Scripture: John 4:1-41. The complete scripture may be found at the end of the sermon.
This is a transcription of the video message Adam Fronczek offered on Sunday, March 21, 2021.
For most of us who are hearing this sermon, the task of going to the well to draw water is not familiar. I’ve done it once. It was on a trip to Uganda with a some of our Knox members when we funded a new school there. At the building site, there was a well, and one day our group helped to draw and carry water.
In communities where people get their water this way, it is no small task. Water is often carried in large plastic containers that look like gas cans. You have to fill them full enough to make the trip to the well worth it; but not so full that you won’t be able to carry it home. And some folks walk for miles to get to a well. Wells can be uncertain and limited. People in communities who share a well have to be cognizant of not taking more than their share. Sometimes wells run dry and folks have to wait for water trucks to arrive on an unpredictable schedule. And in the midst of all of these challenges, water is necessary to sustain life, so you have to keep going to the well over and over and over again. Whatever frustrations you may face about the drudgery of some repeated household task—unloading the dishwasher or making the bed. I imagine you must have to multiply the difficulty of that task by about a hundred, and remember that the task is not just about cleaning up, it’s about survival, and then you have the task of going to the well and carrying water.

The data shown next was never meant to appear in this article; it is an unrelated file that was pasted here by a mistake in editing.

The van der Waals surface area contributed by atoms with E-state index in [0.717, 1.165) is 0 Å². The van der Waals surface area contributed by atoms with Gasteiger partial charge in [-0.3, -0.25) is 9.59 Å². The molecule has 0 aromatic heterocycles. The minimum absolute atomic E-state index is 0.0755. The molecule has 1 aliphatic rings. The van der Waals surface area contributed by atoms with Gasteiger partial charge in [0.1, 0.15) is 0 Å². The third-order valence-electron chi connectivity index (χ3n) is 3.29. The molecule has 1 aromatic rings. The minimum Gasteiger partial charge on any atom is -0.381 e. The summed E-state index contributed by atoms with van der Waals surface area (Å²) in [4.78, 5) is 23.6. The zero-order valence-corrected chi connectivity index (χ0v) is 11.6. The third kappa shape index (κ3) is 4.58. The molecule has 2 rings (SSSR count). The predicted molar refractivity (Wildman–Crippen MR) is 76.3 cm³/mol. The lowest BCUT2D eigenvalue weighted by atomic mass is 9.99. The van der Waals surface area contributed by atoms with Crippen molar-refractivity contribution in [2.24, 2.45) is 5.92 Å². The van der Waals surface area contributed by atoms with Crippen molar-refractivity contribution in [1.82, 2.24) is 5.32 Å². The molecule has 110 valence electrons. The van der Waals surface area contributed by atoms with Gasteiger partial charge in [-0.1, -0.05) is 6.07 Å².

All of this is pretty easy for me to forget each morning when I wake up, walk into the bathroom rubbing my eyes and turn on the shower, which I then allow to run while I do something else, waiting for it to arrive at an ideal temperature, and all the while right down the drain goes plenty of clean, fresh potable water—water that countless people the world round, in ancient times and still today, must go and get…at the well.
So, now we are somewhat acquainted with the task of this woman who arrives at the well in John 4. She is there to do an essential task, an uncertain task, a task of daily drudgery and yet necessary for survival. Take one step closer to the story and we notice that she is taking on this difficult labor at what time? At noon. High noon, sun up in the sky, she’s beginning her task at the very worst and hardest time to be there, and why in the world would she do that…except that no one else will be there. This woman hopes not to see anyone else at the well.
But today, there is someone there. It’s a man, a stranger. Ask any woman how it feels to be someplace you hoped to be all alone and come upon a strange man and you know this is a vulnerable situation. And this is the ancient world; no cell phone, no pepper spray in the event that things go sideways. And what’s more, she is a Samaritan, and he is a Jew, and these people do not associate with one another.
So, it is quite unexpected when this Jew asks the Samaritan woman if she might share her water with him. These peoples don’t associate, much less do they share food and drink—so this is an invitation into conversation that would have been quite unexpected.